I’m splitting this topic of externship into various posts because there are just so much that I want to highlight about this experience and I want to make sure to create the time and space that they deserve. To talk about my experience, I need to go a few years back to the beginning of it all . . .
Alumni and therapist, Bonnie Nakasuji has been coming to Ghana for two decades. In partnership with the Mephibosheth Training Center (MTC), a school and vocational training center for children with disabilities, Bonnie has garnered a close relationship to bring USC OT students. It was once a level 1 fieldwork opportunity now a leadership externship location.
So what was our purpose there? Firstly, Cultural Exposure.
Bonnie as well as the other co-leading therapists, Jenna Kobara and Mariko Yamazaki, have taught us about the importance of sustainability and empowerment. We all have this righting reflex embedded within us, especially as future healthcare professionals, to fix things, whether that’s through offering advice or materials. Instead, the therapists encouraged us to be comfortable in the stillness of the uncomfortable. As Americans, regardless of whether we were Asian or Hispanic, etc. as Americans, we are all called “obrunis”, to which the term has evolved from meaning white person to a privileged, educated, rich person. It is our responsibility to acknowledge that privilege and the cultural differences when stepping into into another culture.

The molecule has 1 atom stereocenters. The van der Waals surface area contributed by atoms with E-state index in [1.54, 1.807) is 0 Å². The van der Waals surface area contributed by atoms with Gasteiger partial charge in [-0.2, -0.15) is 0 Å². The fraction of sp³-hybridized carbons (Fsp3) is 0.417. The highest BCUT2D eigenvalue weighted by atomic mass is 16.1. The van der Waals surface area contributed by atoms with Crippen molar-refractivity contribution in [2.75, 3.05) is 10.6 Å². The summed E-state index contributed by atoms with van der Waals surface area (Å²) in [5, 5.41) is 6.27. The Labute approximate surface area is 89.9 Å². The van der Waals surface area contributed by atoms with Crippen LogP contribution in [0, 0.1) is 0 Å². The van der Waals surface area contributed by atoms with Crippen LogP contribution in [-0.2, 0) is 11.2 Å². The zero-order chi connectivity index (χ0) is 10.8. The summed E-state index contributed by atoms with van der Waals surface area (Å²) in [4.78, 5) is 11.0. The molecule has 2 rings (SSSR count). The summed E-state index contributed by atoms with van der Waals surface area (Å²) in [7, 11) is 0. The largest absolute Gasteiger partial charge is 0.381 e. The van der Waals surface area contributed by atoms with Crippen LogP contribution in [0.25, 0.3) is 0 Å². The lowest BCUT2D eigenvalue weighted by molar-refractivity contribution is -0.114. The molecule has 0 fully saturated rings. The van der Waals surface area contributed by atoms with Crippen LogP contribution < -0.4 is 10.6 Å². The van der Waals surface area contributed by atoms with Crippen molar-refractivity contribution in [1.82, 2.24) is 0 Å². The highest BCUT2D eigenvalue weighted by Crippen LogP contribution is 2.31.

I strongly believe that short term trips like this are not served to drastically change a community, let alone a country’s way of life. Moreover, we as visitors are actually disruptive to this school’s daily routine. For two weeks, they had to accommodate the meals and living arrangement of a team of 40 Americans. I believe that this experience was meant for students to experience and become exposed to the different occupations in a different culture.